Supply Chain Legislation: Germany Sets Dangerous Precedent for the EU

On June 21, 2021, the German Bundestag passed the government’s proposal for introducing into the country’s industrial supply chains strict ecological and social standards. The new law obliges all German companies and businesses to ensure that such standards (for instance concerning female and child labor) are respected in all the firms from which they import, or face fines and bans. Berlin is now pushing the rest of the European Union to adopt similar legislation as soon as possible.

Officially presented as only applying to large companies with over 3,000 employees from 2023 on, and those with over 1,000 employees from 2024 on, the law in fact also affects the tens of thousands of their suppliers in small and medium- sized firms. The latter are faced with receiving lengthy questionnaires by the major companies providing documentation of compliance with the new standards –otherwise, their products will not be accepted. Since most of the smaller firms do not have the possibility (or the financial means) to provide such documentation on the conditions existing in their partner countries, or to demand changes if they are unacceptable, the new law signifies the collapse of traditional supply chains and therefore of continued business for German firms in many parts of the world.

In sum, the new law is a severe blow to the functioning of international economic cooperation and to the industrial development of any nation in the world. Contrary to the solemn objectives it proclaims against child labor and for the fair treatment of female workers, the intent is not really to to improve conditions for such people, but rather to advance implementation of the notorious “Green Deal” in the developing sector.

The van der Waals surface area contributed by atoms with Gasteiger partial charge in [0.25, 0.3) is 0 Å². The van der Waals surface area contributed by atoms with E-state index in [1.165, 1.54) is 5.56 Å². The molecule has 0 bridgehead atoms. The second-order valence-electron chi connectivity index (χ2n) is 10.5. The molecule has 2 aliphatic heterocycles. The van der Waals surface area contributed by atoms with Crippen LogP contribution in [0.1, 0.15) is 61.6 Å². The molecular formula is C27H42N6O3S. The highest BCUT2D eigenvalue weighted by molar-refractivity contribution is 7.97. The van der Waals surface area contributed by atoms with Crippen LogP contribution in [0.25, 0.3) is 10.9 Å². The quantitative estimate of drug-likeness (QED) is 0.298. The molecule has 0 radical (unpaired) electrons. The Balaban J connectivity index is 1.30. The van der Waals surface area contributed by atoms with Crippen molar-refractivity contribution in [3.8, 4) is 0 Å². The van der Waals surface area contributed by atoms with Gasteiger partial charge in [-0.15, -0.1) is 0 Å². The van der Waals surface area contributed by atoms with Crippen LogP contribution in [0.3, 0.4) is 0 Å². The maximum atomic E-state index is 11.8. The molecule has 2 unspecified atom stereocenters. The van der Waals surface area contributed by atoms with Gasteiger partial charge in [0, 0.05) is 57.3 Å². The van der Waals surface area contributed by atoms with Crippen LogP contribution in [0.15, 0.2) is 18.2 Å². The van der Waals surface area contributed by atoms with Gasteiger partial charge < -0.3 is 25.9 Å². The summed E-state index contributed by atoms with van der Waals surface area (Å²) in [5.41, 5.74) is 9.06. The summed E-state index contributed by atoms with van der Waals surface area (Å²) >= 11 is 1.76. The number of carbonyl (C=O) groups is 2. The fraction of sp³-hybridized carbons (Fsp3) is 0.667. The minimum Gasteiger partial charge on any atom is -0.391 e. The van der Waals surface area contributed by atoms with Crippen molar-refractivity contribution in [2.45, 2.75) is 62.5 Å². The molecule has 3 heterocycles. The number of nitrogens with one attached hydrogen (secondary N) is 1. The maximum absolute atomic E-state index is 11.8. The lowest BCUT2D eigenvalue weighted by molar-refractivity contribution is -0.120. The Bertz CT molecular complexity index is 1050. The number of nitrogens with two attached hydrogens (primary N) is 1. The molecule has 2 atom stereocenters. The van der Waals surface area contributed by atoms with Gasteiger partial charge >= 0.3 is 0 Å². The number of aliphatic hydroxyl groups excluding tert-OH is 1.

This became evident in testimony given by German Development Minister Gerd Müller at the Bundestag in May 2020 during hearings on the new law. He stated there that it was important to prevent Africa from striving for the same level of development as Europe, because it would take three Earths, rather than one, to provide the amount of natural resources thus required. Müller endorsed a Europe-Africa Green Deal, which was subsequently proposed by Commission President Ursula von der Leyen as well. The message to African countries is: It is in your best interest –and that of mankind –to remain underdeveloped!

Such propaganda is also a key theme in preparations for the upcoming “Climate Summit” COP26 in Glasgow later this year. But it has run into fierce opposition, particularly on the question of fossil energy sources, in many nations, such as India, that are not willing to sacrifice their legitimate right to economic development to the anti-industrial goals of the Europeans. In the same way, they are unlikely to accept the new standards for supply chains imposed arbitrarily and unilaterally. However, it is mainly up to industrial companies in Germany and Europe, particularly the smaller, independent ones, to wage the political battle needed against such measures.

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